‘Community Chest’ dinner brings in big bucks

The fourth-annual “Community Chest” benefit dinner Sunday night at La Place Rendez-Vous managed to exceed organizers’ expectations, bringing in $16,100—about $1,100 more than last year—to help local families with medical expenses.
“It was a great evening. Really a lot of fun,” said George Blanc, co-organizer and co-owner of the Rendez-Vous.
“We hovered around $14,000 for the past few years. But the generosity of the community was a little different this year—more crafts and items like that,” he noted.
“I think that really got people bidding,” added Blanc, referring to the live and silent auctions which were responsible for about $9,000 of the funds raised.
“It was quite successful—it was almost sold out,” said Alan Zucchiatti, president of the local Kiwanis Club and one of the dinner’s several organizers.
“We had a lot of raffle and auction items for people to bid on. And I think everyone thought it was a great evening,” he added.
Linda Hamilton, co-organizer of both the dinner and the “Spirit of Christmas,” said the success of the fundraiser will go towards great lengths securing the future of the “Community Chest.”
“Perhaps our biggest push ever will be this year with our partnership with Safeway. If we can keep our coffers full, we’ll be able to keep going,” she remarked.
Cheryl Lovisa, attending the dinner for the first time, was among the 270 who turned out.
“I came here to support the local community,” she said. “Anybody can be hit with a medical emergency at any time so it’s good to see everybody here in support of local families.”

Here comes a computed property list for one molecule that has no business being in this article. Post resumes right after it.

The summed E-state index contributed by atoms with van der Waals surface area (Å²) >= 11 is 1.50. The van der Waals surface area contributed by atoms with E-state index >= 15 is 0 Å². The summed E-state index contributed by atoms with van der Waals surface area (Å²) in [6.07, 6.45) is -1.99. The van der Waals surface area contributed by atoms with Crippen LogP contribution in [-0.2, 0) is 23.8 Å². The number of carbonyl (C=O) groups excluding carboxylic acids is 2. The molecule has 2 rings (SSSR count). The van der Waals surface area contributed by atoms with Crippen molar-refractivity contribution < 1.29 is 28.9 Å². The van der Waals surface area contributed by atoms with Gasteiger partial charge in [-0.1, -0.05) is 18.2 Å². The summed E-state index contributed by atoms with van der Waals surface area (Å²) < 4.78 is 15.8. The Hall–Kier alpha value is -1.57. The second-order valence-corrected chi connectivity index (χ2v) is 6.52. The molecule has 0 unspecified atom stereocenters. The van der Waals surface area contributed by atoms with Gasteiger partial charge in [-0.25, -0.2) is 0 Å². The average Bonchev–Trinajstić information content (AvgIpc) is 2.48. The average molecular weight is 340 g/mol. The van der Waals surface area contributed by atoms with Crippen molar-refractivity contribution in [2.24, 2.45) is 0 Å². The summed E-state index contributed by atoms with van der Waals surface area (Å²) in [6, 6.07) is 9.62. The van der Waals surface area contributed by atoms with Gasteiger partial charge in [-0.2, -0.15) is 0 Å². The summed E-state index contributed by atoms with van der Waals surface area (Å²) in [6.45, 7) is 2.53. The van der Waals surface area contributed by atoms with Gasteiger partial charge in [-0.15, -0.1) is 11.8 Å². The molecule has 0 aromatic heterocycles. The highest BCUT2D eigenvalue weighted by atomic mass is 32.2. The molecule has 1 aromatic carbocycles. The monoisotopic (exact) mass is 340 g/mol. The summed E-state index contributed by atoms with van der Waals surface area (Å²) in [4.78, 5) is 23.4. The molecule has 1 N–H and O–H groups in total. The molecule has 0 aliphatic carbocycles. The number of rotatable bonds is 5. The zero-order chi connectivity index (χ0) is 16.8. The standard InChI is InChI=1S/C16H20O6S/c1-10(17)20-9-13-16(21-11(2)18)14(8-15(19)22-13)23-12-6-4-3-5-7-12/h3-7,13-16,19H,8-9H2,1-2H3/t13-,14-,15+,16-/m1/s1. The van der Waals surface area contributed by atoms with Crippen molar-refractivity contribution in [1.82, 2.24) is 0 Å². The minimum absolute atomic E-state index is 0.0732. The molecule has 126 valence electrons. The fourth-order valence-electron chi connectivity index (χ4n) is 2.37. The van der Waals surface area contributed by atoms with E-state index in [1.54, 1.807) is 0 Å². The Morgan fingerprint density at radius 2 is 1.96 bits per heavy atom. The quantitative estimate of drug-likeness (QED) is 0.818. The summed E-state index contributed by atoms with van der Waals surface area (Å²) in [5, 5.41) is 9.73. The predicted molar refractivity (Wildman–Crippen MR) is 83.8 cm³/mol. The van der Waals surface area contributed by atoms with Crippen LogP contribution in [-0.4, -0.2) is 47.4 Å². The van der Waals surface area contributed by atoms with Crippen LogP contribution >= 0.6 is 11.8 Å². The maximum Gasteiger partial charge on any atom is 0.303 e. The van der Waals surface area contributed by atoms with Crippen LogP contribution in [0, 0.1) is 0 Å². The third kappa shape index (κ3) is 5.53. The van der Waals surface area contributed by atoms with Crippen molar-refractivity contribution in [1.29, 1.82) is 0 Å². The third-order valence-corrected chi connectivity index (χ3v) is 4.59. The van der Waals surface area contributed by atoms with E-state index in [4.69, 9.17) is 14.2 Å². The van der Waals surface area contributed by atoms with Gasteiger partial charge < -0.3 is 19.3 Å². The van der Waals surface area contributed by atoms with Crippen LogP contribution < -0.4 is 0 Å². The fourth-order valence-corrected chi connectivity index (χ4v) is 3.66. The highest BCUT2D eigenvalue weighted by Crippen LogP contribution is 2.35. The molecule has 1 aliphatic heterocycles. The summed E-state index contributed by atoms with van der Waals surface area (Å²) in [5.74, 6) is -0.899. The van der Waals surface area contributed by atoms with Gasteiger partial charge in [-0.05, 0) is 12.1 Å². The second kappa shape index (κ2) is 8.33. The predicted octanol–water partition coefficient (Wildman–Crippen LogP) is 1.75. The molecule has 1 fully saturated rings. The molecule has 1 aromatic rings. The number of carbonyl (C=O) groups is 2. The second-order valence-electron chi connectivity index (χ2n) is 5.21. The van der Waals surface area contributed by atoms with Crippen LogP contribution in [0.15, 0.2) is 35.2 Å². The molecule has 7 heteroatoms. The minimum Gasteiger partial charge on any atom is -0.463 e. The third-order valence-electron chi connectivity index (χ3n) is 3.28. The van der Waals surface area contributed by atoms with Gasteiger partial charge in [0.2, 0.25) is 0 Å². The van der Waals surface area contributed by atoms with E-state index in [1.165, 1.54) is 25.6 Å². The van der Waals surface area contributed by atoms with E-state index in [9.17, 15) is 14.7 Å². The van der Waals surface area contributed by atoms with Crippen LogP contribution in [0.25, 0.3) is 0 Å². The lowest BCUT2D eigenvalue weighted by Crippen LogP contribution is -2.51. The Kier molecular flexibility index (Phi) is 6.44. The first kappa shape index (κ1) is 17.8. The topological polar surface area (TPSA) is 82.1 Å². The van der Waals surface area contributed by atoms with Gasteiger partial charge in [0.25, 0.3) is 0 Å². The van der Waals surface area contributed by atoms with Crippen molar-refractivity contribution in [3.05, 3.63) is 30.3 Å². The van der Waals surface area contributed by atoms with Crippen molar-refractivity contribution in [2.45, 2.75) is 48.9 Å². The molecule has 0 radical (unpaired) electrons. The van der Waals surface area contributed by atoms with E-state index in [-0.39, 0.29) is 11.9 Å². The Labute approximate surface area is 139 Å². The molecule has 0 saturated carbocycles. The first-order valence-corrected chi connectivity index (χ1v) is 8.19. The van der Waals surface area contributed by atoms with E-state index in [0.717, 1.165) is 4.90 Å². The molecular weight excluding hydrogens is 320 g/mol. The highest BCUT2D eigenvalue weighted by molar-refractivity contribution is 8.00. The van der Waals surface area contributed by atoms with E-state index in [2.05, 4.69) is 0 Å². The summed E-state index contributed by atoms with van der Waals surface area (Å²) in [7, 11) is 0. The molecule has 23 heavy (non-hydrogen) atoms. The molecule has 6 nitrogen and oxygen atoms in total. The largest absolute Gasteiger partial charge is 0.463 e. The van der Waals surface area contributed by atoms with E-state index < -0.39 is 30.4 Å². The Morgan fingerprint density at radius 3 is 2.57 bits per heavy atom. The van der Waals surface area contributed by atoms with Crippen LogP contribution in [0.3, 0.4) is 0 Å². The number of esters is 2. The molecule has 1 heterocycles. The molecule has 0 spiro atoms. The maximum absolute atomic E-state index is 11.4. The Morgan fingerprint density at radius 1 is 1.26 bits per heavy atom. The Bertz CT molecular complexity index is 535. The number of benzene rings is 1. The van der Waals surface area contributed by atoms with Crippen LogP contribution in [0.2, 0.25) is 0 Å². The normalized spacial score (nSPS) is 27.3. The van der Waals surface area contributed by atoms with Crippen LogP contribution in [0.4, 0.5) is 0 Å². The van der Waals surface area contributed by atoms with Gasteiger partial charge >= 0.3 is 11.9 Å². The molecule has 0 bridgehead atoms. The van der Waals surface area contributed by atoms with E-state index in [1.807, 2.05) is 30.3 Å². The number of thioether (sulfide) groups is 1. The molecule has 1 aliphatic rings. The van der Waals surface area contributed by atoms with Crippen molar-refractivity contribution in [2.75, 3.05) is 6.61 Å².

“I think it’s a great event for the community,” echoed Coun. Deane Cunningham. “All the proceeds go to people who really need it.”
Jack Cameron, the evening’s main guest speaker, delivered a message about the spirit of volunteerism. “Volunteerism is the rent you have to pay to live in a community,” he began.
Cameron went on to relay the importance of service clubs, noting the passing of George Wood and Sid Asselin, whom he knew as fellow former Kinsmen.
“They are but two people we can look to as role models when we think of volunteerism,” he remarked.
He also lamented the disbanding of the Rotary Club, but then went on to say the spirit of volunteerism was far from dead here, pointing out a recent edition of the Fort Frances Times that featured seven stories on fundraising and acts of charity.
Cameron then congratulated the Rendez-Vous staff, the Kiwanians, Lions, Knights of Columbus, and the “Spirit of Christmas” committee on putting together yet another benefit dinner.
The silent and live auctions featured such items as prints by Cher Hogan and Pam Brandrick, original paintings by Peter Spuzak, Vi Plumridge, and Jean Richards, quilts by Lila Weir and Mary Johnson, knitting by Jean Boileau, and a gumball machine made by Brian Calder.
Some of the items fetching high bids included a diamond bangle bracelet from Brockie’s Jewellers ($550), an original watercolour donated by Wendy Angus ($300), Blue Heron carving by Ray Coran ($355), a luggage set donated by Ducks Unlimited ($200), a Tiffany lamp from Ann Evans ($200), and a watercolour donated by Clare Brunetta Law Offices ($240).
Rendez-Vous co-owner Paul Noonan called his staff up on stage, where they received a round of applause, while Hamilton, Zucchiatti, Luke Schill, and Blanc all spoke briefly on behalf of the “Spirit of Christmas,” Kiwanis, Lions, and Knights of Columbus, respectively.
The evening, which was emceed by Larry Cousineau, wrapped up with a live auction featuring auctioneer Telford Advent.
Given the success of this year’s dinner, Blanc said he’s confident the “Community Chest” tradition will carry on and on.
“As long as we can get the co-operation from everyone, we’ll keep on doing it,” he pledged.